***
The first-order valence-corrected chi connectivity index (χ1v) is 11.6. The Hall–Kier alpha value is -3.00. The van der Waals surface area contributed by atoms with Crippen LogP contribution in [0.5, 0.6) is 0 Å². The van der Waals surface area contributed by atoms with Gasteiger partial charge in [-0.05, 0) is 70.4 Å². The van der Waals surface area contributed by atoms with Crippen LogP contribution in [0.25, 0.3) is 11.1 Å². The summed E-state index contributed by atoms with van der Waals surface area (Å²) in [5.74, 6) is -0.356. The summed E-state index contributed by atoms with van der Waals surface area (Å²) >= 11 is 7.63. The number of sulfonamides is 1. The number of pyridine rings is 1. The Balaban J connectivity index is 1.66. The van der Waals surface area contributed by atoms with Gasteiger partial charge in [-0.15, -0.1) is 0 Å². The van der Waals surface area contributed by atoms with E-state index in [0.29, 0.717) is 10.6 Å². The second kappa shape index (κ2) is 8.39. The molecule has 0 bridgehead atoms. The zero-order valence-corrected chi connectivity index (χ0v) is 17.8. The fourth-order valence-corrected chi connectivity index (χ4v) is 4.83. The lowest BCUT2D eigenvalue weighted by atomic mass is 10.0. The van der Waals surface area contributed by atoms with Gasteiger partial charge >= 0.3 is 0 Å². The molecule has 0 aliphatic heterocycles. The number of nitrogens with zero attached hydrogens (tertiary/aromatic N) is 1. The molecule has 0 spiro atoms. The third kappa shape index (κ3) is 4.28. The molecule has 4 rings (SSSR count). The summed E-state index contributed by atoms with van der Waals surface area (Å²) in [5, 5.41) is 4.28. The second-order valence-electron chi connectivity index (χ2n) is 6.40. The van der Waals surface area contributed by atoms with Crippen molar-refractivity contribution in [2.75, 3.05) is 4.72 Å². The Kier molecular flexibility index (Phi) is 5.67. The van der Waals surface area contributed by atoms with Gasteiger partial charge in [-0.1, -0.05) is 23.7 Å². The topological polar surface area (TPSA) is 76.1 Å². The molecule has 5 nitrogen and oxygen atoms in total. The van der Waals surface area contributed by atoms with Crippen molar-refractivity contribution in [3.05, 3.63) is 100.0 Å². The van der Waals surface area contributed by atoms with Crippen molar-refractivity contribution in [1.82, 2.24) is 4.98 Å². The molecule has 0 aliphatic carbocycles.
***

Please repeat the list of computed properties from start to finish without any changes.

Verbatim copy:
The first-order valence-corrected chi connectivity index (χ1v) is 11.6. The Hall–Kier alpha value is -3.00. The van der Waals surface area contributed by atoms with Crippen LogP contribution in [0.5, 0.6) is 0 Å². The van der Waals surface area contributed by atoms with Gasteiger partial charge in [-0.05, 0) is 70.4 Å². The van der Waals surface area contributed by atoms with Crippen LogP contribution in [0.25, 0.3) is 11.1 Å². The summed E-state index contributed by atoms with van der Waals surface area (Å²) in [5.74, 6) is -0.356. The summed E-state index contributed by atoms with van der Waals surface area (Å²) >= 11 is 7.63. The number of sulfonamides is 1. The number of pyridine rings is 1. The Balaban J connectivity index is 1.66. The van der Waals surface area contributed by atoms with Gasteiger partial charge in [-0.15, -0.1) is 0 Å². The van der Waals surface area contributed by atoms with E-state index in [0.29, 0.717) is 10.6 Å². The second kappa shape index (κ2) is 8.39. The molecule has 0 bridgehead atoms. The zero-order valence-corrected chi connectivity index (χ0v) is 17.8. The fourth-order valence-corrected chi connectivity index (χ4v) is 4.83. The lowest BCUT2D eigenvalue weighted by atomic mass is 10.0. The van der Waals surface area contributed by atoms with Gasteiger partial charge >= 0.3 is 0 Å². The molecule has 0 aliphatic heterocycles. The number of nitrogens with zero attached hydrogens (tertiary/aromatic N) is 1. The molecule has 0 spiro atoms. The third kappa shape index (κ3) is 4.28. The molecule has 4 rings (SSSR count). The summed E-state index contributed by atoms with van der Waals surface area (Å²) in [5, 5.41) is 4.28. The second-order valence-electron chi connectivity index (χ2n) is 6.40. The van der Waals surface area contributed by atoms with Crippen molar-refractivity contribution in [2.75, 3.05) is 4.72 Å². The Kier molecular flexibility index (Phi) is 5.67. The van der Waals surface area contributed by atoms with Gasteiger partial charge in [-0.1, -0.05) is 23.7 Å². The topological polar surface area (TPSA) is 76.1 Å². The molecule has 5 nitrogen and oxygen atoms in total. The van der Waals surface area contributed by atoms with Crippen molar-refractivity contribution in [3.05, 3.63) is 100.0 Å². The van der Waals surface area contributed by atoms with Crippen molar-refractivity contribution in [1.82, 2.24) is 4.98 Å². The molecule has 0 aliphatic carbocycles.